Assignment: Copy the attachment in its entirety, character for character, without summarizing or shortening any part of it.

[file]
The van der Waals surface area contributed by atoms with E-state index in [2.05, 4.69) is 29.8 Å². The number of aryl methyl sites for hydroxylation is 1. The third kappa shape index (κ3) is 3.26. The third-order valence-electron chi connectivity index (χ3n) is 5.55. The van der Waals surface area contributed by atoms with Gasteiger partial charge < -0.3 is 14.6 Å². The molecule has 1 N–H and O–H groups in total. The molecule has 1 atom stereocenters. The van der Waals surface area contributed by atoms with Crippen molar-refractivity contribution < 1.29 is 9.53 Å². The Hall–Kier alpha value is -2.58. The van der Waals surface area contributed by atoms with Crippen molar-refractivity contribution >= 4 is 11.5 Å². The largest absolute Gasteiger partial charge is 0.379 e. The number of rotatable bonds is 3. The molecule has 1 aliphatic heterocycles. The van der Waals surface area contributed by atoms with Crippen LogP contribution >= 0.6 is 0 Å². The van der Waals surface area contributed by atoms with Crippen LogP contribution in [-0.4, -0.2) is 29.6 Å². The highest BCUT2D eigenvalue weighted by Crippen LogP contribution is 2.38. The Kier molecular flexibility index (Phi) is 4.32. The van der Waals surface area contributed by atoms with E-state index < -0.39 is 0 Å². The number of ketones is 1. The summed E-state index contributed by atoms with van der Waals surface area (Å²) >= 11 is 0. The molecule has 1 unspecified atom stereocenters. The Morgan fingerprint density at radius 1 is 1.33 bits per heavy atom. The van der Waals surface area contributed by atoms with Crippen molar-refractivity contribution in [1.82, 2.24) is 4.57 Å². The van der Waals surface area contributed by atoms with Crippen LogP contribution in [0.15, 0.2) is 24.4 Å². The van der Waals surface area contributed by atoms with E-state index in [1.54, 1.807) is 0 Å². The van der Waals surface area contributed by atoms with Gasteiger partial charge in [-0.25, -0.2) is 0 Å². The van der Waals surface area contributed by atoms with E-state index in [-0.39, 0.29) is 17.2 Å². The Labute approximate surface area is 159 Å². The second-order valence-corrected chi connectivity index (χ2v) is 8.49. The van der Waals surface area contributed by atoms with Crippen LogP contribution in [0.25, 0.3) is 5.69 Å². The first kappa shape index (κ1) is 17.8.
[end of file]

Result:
The van der Waals surface area contributed by atoms with E-state index in [2.05, 4.69) is 29.8 Å². The number of aryl methyl sites for hydroxylation is 1. The third kappa shape index (κ3) is 3.26. The third-order valence-electron chi connectivity index (χ3n) is 5.55. The van der Waals surface area contributed by atoms with Gasteiger partial charge < -0.3 is 14.6 Å². The molecule has 1 N–H and O–H groups in total. The molecule has 1 atom stereocenters. The van der Waals surface area contributed by atoms with Crippen molar-refractivity contribution < 1.29 is 9.53 Å². The Hall–Kier alpha value is -2.58. The van der Waals surface area contributed by atoms with Crippen molar-refractivity contribution >= 4 is 11.5 Å². The largest absolute Gasteiger partial charge is 0.379 e. The number of rotatable bonds is 3. The molecule has 1 aliphatic heterocycles. The van der Waals surface area contributed by atoms with Crippen LogP contribution >= 0.6 is 0 Å². The van der Waals surface area contributed by atoms with Crippen LogP contribution in [-0.4, -0.2) is 29.6 Å². The highest BCUT2D eigenvalue weighted by Crippen LogP contribution is 2.38. The Kier molecular flexibility index (Phi) is 4.32. The van der Waals surface area contributed by atoms with E-state index < -0.39 is 0 Å². The number of ketones is 1. The summed E-state index contributed by atoms with van der Waals surface area (Å²) >= 11 is 0. The molecule has 1 unspecified atom stereocenters. The Morgan fingerprint density at radius 1 is 1.33 bits per heavy atom. The van der Waals surface area contributed by atoms with Crippen molar-refractivity contribution in [1.82, 2.24) is 4.57 Å². The van der Waals surface area contributed by atoms with Crippen LogP contribution in [0.15, 0.2) is 24.4 Å². The van der Waals surface area contributed by atoms with E-state index in [1.54, 1.807) is 0 Å². The van der Waals surface area contributed by atoms with Gasteiger partial charge in [-0.25, -0.2) is 0 Å². The van der Waals surface area contributed by atoms with E-state index in [-0.39, 0.29) is 17.2 Å². The Labute approximate surface area is 159 Å². The second-order valence-corrected chi connectivity index (χ2v) is 8.49. The van der Waals surface area contributed by atoms with Crippen LogP contribution in [0.25, 0.3) is 5.69 Å². The first kappa shape index (κ1) is 17.8.